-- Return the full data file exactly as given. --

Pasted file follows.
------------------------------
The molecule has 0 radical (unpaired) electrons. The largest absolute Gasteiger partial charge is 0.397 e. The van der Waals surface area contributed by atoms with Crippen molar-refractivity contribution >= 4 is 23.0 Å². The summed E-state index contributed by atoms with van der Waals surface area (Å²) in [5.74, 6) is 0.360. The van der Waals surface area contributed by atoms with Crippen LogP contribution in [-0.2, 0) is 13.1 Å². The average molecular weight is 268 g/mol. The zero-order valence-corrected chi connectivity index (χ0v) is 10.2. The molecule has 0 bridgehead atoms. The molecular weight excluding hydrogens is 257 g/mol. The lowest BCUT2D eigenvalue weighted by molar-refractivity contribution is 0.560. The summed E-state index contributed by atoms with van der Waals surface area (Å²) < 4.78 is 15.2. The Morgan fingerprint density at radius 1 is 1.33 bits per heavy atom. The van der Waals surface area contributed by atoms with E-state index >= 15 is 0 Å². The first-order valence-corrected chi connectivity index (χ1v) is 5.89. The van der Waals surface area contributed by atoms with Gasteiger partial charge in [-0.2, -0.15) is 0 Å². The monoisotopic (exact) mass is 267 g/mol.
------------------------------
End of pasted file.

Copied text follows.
The molecule has 0 radical (unpaired) electrons. The largest absolute Gasteiger partial charge is 0.397 e. The van der Waals surface area contributed by atoms with Crippen molar-refractivity contribution >= 4 is 23.0 Å². The summed E-state index contributed by atoms with van der Waals surface area (Å²) in [5.74, 6) is 0.360. The van der Waals surface area contributed by atoms with Crippen LogP contribution in [-0.2, 0) is 13.1 Å². The average molecular weight is 268 g/mol. The zero-order valence-corrected chi connectivity index (χ0v) is 10.2. The molecule has 0 bridgehead atoms. The molecular weight excluding hydrogens is 257 g/mol. The lowest BCUT2D eigenvalue weighted by molar-refractivity contribution is 0.560. The summed E-state index contributed by atoms with van der Waals surface area (Å²) < 4.78 is 15.2. The Morgan fingerprint density at radius 1 is 1.33 bits per heavy atom. The van der Waals surface area contributed by atoms with E-state index >= 15 is 0 Å². The first-order valence-corrected chi connectivity index (χ1v) is 5.89. The van der Waals surface area contributed by atoms with Gasteiger partial charge in [-0.2, -0.15) is 0 Å². The monoisotopic (exact) mass is 267 g/mol.